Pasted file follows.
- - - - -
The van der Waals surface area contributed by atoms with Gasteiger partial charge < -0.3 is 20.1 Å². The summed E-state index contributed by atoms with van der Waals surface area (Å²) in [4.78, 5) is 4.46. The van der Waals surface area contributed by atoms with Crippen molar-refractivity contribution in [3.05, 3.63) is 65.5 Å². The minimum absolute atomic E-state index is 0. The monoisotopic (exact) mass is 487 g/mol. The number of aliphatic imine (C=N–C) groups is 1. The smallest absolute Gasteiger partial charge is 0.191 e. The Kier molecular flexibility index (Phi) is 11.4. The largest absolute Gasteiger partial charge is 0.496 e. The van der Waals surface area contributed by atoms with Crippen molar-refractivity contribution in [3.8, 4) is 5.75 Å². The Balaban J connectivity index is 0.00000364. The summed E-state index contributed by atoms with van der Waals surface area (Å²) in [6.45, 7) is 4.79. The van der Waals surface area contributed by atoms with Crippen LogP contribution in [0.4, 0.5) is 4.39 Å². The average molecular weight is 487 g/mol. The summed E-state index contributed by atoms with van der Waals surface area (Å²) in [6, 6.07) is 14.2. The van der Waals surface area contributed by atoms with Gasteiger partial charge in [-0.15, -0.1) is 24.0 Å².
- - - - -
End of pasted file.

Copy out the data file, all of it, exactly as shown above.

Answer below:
The van der Waals surface area contributed by atoms with Gasteiger partial charge < -0.3 is 20.1 Å². The summed E-state index contributed by atoms with van der Waals surface area (Å²) in [4.78, 5) is 4.46. The van der Waals surface area contributed by atoms with Crippen molar-refractivity contribution in [3.05, 3.63) is 65.5 Å². The minimum absolute atomic E-state index is 0. The monoisotopic (exact) mass is 487 g/mol. The number of aliphatic imine (C=N–C) groups is 1. The smallest absolute Gasteiger partial charge is 0.191 e. The Kier molecular flexibility index (Phi) is 11.4. The largest absolute Gasteiger partial charge is 0.496 e. The van der Waals surface area contributed by atoms with Crippen molar-refractivity contribution in [3.8, 4) is 5.75 Å². The Balaban J connectivity index is 0.00000364. The summed E-state index contributed by atoms with van der Waals surface area (Å²) in [6.45, 7) is 4.79. The van der Waals surface area contributed by atoms with Crippen LogP contribution in [0.4, 0.5) is 4.39 Å². The average molecular weight is 487 g/mol. The summed E-state index contributed by atoms with van der Waals surface area (Å²) in [6, 6.07) is 14.2. The van der Waals surface area contributed by atoms with Gasteiger partial charge in [-0.15, -0.1) is 24.0 Å².